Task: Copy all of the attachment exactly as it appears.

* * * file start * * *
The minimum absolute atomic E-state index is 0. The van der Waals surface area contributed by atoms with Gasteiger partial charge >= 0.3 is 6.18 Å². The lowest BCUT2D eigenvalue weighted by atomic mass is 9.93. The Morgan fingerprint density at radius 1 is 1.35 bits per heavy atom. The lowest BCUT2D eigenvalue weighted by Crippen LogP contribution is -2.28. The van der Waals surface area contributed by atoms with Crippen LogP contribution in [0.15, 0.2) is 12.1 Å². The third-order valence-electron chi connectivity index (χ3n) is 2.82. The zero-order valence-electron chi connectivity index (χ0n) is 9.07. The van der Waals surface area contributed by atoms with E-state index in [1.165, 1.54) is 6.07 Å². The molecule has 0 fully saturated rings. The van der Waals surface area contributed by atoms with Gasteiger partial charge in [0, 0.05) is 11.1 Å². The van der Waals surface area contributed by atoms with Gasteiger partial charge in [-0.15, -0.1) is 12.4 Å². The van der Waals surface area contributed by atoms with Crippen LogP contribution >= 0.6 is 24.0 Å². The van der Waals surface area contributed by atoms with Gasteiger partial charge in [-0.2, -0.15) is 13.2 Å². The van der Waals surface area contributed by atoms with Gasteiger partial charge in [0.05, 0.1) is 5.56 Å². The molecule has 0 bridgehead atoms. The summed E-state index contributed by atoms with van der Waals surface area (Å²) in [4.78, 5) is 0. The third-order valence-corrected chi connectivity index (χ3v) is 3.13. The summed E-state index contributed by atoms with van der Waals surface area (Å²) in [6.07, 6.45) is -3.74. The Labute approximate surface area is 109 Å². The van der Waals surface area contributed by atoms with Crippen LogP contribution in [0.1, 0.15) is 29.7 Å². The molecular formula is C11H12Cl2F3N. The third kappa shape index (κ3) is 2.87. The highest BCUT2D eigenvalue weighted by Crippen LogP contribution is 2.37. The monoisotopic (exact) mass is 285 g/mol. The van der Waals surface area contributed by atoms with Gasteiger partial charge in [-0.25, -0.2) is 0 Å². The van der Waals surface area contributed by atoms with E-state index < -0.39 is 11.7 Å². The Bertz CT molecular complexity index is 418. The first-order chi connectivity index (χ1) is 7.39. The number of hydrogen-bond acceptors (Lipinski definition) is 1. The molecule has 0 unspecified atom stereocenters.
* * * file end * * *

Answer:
The minimum absolute atomic E-state index is 0. The van der Waals surface area contributed by atoms with Gasteiger partial charge >= 0.3 is 6.18 Å². The lowest BCUT2D eigenvalue weighted by atomic mass is 9.93. The Morgan fingerprint density at radius 1 is 1.35 bits per heavy atom. The lowest BCUT2D eigenvalue weighted by Crippen LogP contribution is -2.28. The van der Waals surface area contributed by atoms with Crippen LogP contribution in [0.15, 0.2) is 12.1 Å². The third-order valence-electron chi connectivity index (χ3n) is 2.82. The zero-order valence-electron chi connectivity index (χ0n) is 9.07. The van der Waals surface area contributed by atoms with E-state index in [1.165, 1.54) is 6.07 Å². The molecule has 0 fully saturated rings. The van der Waals surface area contributed by atoms with Gasteiger partial charge in [0, 0.05) is 11.1 Å². The van der Waals surface area contributed by atoms with Gasteiger partial charge in [-0.15, -0.1) is 12.4 Å². The van der Waals surface area contributed by atoms with Crippen LogP contribution >= 0.6 is 24.0 Å². The van der Waals surface area contributed by atoms with Gasteiger partial charge in [-0.2, -0.15) is 13.2 Å². The van der Waals surface area contributed by atoms with Gasteiger partial charge in [0.05, 0.1) is 5.56 Å². The molecule has 0 bridgehead atoms. The summed E-state index contributed by atoms with van der Waals surface area (Å²) in [4.78, 5) is 0. The third-order valence-corrected chi connectivity index (χ3v) is 3.13. The summed E-state index contributed by atoms with van der Waals surface area (Å²) in [6.07, 6.45) is -3.74. The Labute approximate surface area is 109 Å². The van der Waals surface area contributed by atoms with Crippen LogP contribution in [0.1, 0.15) is 29.7 Å². The molecular formula is C11H12Cl2F3N. The third kappa shape index (κ3) is 2.87. The highest BCUT2D eigenvalue weighted by Crippen LogP contribution is 2.37. The monoisotopic (exact) mass is 285 g/mol. The van der Waals surface area contributed by atoms with Gasteiger partial charge in [-0.25, -0.2) is 0 Å². The van der Waals surface area contributed by atoms with E-state index < -0.39 is 11.7 Å². The Bertz CT molecular complexity index is 418. The first-order chi connectivity index (χ1) is 7.39. The number of hydrogen-bond acceptors (Lipinski definition) is 1. The molecule has 0 unspecified atom stereocenters.